NOMINATED BY: Tom Perry of Tracks From The Stack
(Signed, you may note)
Time is a harsh mistress. People have short memories. Time and tide wait for no man. Three sayings which apply well to this forgotten masterwork from March 2000. In theory, Six by Seven had everything going for them when The Closer You Get was released. One very good debut in the bag, a band that seemed to be telepathically tight, new songs and ideas, and the backing of the music press. What stopped them from being as big as former touring partners and friends Placebo? Was it their casual contempt for those who interviewed them, and overall media shy ways? They certainly weren't the touchy-feely-please-hug-me Coldplay, and their firebrand indie rock style was buried on the airwaves from the get go. Spot plays and x-list all the way from Radio One and Xfm. Blink, and you'd miss them in the flurry of Nu-Metal, bad Oasis singles and Travis. Terribly bad timing, and awfully bad luck.
Whatever it was that derailed their career, it wasn't this album. Opening with the vicious anti-consumerism invective of Eat Junk Become Junk and jumping straight into the punky teenage paean of Sawn Off Metallica T-Shirt, Six by Seven delivered one of the greatest one-two combos ever to open a British alternative album. Their live ferocity, which had been found lacking on their debut was delivered in spades here, misanthropic venom dripping from the pen. That wasn't to say that they were done with slowly building soundscapes. The single, Ten Places To Die, and album centrepiece My Life Is an Accident married Chris Olley's deadly dry vocal style and intense, wailing walls of twin guitar noise. Every instrument was finely balanced within the superb Ric Peet/John Leckie production, all of the songs were excellent, and their sound was genuinely unique. On top of this, the band were peaking in creativity and in their on stage performances.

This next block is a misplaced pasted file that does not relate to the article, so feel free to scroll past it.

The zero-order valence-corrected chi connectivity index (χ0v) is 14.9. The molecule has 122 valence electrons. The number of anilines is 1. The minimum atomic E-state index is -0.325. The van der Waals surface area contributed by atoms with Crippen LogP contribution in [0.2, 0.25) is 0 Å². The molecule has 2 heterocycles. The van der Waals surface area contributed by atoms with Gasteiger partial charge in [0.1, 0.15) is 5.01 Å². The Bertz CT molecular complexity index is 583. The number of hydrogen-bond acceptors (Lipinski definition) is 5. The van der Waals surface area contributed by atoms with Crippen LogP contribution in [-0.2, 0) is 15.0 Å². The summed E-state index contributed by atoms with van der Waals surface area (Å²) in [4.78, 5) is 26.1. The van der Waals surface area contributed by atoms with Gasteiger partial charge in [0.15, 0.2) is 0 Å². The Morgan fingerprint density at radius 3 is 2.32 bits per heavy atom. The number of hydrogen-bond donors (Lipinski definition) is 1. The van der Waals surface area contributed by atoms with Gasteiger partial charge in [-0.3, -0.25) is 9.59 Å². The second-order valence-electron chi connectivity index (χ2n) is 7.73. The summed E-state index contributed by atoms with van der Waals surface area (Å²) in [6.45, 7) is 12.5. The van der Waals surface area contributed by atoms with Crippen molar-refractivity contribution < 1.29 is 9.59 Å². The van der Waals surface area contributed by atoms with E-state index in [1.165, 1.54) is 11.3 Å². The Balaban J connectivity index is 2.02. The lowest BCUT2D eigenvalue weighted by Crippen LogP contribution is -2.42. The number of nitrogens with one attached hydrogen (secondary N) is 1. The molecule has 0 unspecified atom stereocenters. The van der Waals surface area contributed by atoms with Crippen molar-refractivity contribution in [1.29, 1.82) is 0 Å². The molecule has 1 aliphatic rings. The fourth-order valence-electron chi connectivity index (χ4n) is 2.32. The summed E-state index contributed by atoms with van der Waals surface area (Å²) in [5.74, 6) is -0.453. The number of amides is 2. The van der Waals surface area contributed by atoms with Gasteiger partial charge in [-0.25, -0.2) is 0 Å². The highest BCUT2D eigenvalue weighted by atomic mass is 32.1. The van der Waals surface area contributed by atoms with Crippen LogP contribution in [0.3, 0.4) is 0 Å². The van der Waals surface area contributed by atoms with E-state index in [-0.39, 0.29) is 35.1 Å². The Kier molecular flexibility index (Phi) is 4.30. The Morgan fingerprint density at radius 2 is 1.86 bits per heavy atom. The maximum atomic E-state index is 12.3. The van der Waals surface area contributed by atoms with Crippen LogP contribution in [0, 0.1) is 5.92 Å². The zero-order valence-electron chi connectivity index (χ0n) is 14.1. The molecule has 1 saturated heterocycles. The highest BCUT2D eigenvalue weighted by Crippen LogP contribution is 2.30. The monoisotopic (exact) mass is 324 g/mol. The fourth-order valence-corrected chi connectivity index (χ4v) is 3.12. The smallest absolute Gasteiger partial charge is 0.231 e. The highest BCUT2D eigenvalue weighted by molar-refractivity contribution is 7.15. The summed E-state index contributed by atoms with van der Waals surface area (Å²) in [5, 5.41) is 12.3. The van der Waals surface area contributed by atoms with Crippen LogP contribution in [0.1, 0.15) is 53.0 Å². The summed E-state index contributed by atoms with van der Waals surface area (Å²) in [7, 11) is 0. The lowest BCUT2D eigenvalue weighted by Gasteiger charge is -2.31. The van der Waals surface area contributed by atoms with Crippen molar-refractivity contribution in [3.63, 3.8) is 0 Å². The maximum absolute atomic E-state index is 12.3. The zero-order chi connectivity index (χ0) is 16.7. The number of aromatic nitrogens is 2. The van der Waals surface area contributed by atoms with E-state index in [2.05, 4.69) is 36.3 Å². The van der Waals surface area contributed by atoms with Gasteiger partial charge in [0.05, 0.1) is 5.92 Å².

Part of me thinks they took their eye off the ball when TCYG was released, thinking that the quality would sell itself. In one telling Rock Sound interview Olley mentioned that they thought the next album would bring the breakthrough. At the time it struck me as an odd thing to say when about to tour a brand new album, as if he was managing expectation within the group. The next album came out, and it was good, but not quite as good, and from there on out it was diminishing returns all round. Despite all of that, there is no getting around the fact that they made a near-perfect rock album that has stood the nine years since it was released magnificently. After a full nine years of albums, almost a decade of direct competition from other bands, this still places in my five best albums of the 00's list. It's just a real shame that so few people have heard it.
Eat Junk Become Junk (live at Benicassim)
Ten Places To Die (ditto)